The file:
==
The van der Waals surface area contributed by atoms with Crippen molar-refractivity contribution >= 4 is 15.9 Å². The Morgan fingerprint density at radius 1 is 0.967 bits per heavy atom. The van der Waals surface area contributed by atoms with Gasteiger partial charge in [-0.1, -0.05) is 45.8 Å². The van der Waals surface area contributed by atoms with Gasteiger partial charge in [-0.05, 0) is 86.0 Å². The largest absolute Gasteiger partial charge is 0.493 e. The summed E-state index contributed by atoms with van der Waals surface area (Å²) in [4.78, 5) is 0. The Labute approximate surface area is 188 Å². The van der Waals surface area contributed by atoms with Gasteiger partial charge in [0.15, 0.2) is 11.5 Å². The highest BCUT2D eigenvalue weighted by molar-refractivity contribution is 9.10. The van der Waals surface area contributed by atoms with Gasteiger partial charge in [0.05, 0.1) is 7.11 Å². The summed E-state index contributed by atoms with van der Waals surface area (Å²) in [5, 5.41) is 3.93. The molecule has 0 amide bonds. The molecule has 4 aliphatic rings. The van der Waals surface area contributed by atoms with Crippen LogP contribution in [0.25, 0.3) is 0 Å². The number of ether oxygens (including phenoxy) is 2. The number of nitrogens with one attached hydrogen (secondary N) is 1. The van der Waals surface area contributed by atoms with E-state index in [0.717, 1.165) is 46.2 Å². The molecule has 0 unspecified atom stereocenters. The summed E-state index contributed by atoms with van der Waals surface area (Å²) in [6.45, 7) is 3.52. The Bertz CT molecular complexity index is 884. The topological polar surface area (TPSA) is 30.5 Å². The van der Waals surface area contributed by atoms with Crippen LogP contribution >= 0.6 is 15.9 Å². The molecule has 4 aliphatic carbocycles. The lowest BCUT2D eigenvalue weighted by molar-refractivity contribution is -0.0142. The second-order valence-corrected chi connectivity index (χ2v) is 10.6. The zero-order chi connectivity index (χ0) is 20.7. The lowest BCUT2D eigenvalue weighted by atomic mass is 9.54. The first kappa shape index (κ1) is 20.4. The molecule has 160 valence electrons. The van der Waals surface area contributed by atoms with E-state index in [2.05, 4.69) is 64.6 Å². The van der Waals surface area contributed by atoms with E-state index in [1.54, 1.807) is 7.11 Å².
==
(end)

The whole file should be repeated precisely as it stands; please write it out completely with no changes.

The van der Waals surface area contributed by atoms with Crippen molar-refractivity contribution >= 4 is 15.9 Å². The Morgan fingerprint density at radius 1 is 0.967 bits per heavy atom. The van der Waals surface area contributed by atoms with Gasteiger partial charge in [-0.1, -0.05) is 45.8 Å². The van der Waals surface area contributed by atoms with Gasteiger partial charge in [-0.05, 0) is 86.0 Å². The largest absolute Gasteiger partial charge is 0.493 e. The summed E-state index contributed by atoms with van der Waals surface area (Å²) in [4.78, 5) is 0. The Labute approximate surface area is 188 Å². The van der Waals surface area contributed by atoms with Gasteiger partial charge in [0.15, 0.2) is 11.5 Å². The highest BCUT2D eigenvalue weighted by molar-refractivity contribution is 9.10. The van der Waals surface area contributed by atoms with Gasteiger partial charge in [0.05, 0.1) is 7.11 Å². The summed E-state index contributed by atoms with van der Waals surface area (Å²) in [5, 5.41) is 3.93. The molecule has 0 amide bonds. The molecule has 4 aliphatic rings. The van der Waals surface area contributed by atoms with Crippen LogP contribution in [0.25, 0.3) is 0 Å². The number of ether oxygens (including phenoxy) is 2. The number of nitrogens with one attached hydrogen (secondary N) is 1. The van der Waals surface area contributed by atoms with E-state index in [0.717, 1.165) is 46.2 Å². The molecule has 0 unspecified atom stereocenters. The summed E-state index contributed by atoms with van der Waals surface area (Å²) in [6.45, 7) is 3.52. The Bertz CT molecular complexity index is 884. The topological polar surface area (TPSA) is 30.5 Å². The van der Waals surface area contributed by atoms with Crippen LogP contribution >= 0.6 is 15.9 Å². The molecule has 4 aliphatic carbocycles. The lowest BCUT2D eigenvalue weighted by molar-refractivity contribution is -0.0142. The second-order valence-corrected chi connectivity index (χ2v) is 10.6. The zero-order chi connectivity index (χ0) is 20.7. The lowest BCUT2D eigenvalue weighted by atomic mass is 9.54. The first kappa shape index (κ1) is 20.4. The molecule has 160 valence electrons. The van der Waals surface area contributed by atoms with E-state index in [2.05, 4.69) is 64.6 Å². The van der Waals surface area contributed by atoms with E-state index in [1.54, 1.807) is 7.11 Å².